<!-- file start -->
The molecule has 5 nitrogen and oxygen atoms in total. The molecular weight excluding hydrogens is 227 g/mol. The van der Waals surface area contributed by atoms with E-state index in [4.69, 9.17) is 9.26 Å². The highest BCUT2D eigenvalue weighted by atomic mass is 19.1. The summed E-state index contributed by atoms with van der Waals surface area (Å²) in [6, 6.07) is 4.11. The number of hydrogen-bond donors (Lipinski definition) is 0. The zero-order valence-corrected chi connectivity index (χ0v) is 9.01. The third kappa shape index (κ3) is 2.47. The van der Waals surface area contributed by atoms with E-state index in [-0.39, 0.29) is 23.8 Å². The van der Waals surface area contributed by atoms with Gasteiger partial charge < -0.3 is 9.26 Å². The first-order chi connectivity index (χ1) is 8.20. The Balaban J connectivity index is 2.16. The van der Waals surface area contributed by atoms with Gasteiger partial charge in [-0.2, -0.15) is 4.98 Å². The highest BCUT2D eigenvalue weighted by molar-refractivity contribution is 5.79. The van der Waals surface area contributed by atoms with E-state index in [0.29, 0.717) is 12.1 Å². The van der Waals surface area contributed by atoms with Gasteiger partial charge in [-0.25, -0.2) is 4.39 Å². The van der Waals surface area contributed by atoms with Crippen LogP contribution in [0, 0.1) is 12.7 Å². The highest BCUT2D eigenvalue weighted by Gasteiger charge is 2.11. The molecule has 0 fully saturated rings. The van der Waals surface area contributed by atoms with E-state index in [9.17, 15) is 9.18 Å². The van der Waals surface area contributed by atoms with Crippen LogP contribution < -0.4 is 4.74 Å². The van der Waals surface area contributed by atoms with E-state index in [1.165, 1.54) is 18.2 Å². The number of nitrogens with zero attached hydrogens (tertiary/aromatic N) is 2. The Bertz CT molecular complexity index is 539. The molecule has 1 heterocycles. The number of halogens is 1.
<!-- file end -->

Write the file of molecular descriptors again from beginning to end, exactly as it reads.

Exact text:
The molecule has 5 nitrogen and oxygen atoms in total. The molecular weight excluding hydrogens is 227 g/mol. The van der Waals surface area contributed by atoms with E-state index in [4.69, 9.17) is 9.26 Å². The highest BCUT2D eigenvalue weighted by atomic mass is 19.1. The summed E-state index contributed by atoms with van der Waals surface area (Å²) in [6, 6.07) is 4.11. The number of hydrogen-bond donors (Lipinski definition) is 0. The zero-order valence-corrected chi connectivity index (χ0v) is 9.01. The third kappa shape index (κ3) is 2.47. The van der Waals surface area contributed by atoms with E-state index in [-0.39, 0.29) is 23.8 Å². The van der Waals surface area contributed by atoms with Gasteiger partial charge < -0.3 is 9.26 Å². The first-order chi connectivity index (χ1) is 8.20. The Balaban J connectivity index is 2.16. The van der Waals surface area contributed by atoms with Gasteiger partial charge in [-0.2, -0.15) is 4.98 Å². The highest BCUT2D eigenvalue weighted by molar-refractivity contribution is 5.79. The van der Waals surface area contributed by atoms with E-state index in [0.29, 0.717) is 12.1 Å². The van der Waals surface area contributed by atoms with Gasteiger partial charge in [-0.25, -0.2) is 4.39 Å². The van der Waals surface area contributed by atoms with Crippen LogP contribution in [0, 0.1) is 12.7 Å². The highest BCUT2D eigenvalue weighted by Gasteiger charge is 2.11. The molecule has 0 fully saturated rings. The van der Waals surface area contributed by atoms with E-state index in [9.17, 15) is 9.18 Å². The van der Waals surface area contributed by atoms with Crippen LogP contribution < -0.4 is 4.74 Å². The van der Waals surface area contributed by atoms with E-state index in [1.165, 1.54) is 18.2 Å². The number of nitrogens with zero attached hydrogens (tertiary/aromatic N) is 2. The Bertz CT molecular complexity index is 539. The molecule has 1 heterocycles. The number of halogens is 1.